Baianas do acarajé and trenzadoras: Black Women in Salvador Bahia, Brazil
“Eu naci ahi (Pelourinho). Mi mama vendio 50 anios ahi, eu tenho 56 anos hace mas de cuarenta"
“I was born here (Pelourinho). My mom sold (acarajé) for 50 years here, I am 56 years old, and I have been working here for more than forty years"
This project collects the narratives of Afro-Brazilian women working in the historical and touristic district of the Pelourinho in Salvador Bahia. Known as baianas do acarajé, these women work in the streets of Bahia selling a specific type of food, the acarajé, a fried and steamed bean cake characteristic of the Candomble religion. The selling of the acarajé by the baianas was recognized in 2004 as an immaterial national treasure by the IPHAN (The National Historic and Artistic Heritage Institute). However, in spite of this recognition, and of the importance and significance that the baianas do acarajé have in Brazilian society, there are almost no written accounts in which the actual voices of these women are being heard.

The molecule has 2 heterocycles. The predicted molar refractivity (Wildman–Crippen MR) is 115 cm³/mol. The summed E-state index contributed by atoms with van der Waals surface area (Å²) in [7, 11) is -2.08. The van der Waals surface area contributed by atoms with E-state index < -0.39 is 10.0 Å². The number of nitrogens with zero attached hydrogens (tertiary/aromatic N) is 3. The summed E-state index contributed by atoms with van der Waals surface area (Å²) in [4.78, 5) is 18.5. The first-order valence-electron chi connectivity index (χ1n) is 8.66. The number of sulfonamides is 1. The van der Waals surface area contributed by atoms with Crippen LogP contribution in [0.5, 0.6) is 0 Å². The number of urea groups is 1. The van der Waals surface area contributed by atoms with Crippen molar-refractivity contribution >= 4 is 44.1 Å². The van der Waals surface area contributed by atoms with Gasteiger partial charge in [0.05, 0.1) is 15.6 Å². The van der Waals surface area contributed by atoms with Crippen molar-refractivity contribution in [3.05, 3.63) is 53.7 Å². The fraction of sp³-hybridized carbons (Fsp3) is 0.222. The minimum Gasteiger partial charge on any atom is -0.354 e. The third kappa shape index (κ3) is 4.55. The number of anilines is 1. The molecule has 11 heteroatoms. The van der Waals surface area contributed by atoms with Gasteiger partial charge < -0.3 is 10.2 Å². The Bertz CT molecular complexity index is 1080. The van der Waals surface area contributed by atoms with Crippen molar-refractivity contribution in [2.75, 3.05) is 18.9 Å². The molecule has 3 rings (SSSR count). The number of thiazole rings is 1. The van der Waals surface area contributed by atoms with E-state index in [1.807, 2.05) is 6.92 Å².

"Voices from Our America: Black Women in Salvador Bahia, Brazil seeks to address this concern by capturing the experiences of the Baianas do acarajé, along with the trenzaderas, who also work in the streets of the historical area of the Pelourinho braiding hair, in their own words. These women were of particular interest to me because as women of color working independently, they challenge many of the hegemonic notions of gender, race, religion, and national identity that dominate Brazilian society.
-Written by Karin Davidovich, November 2014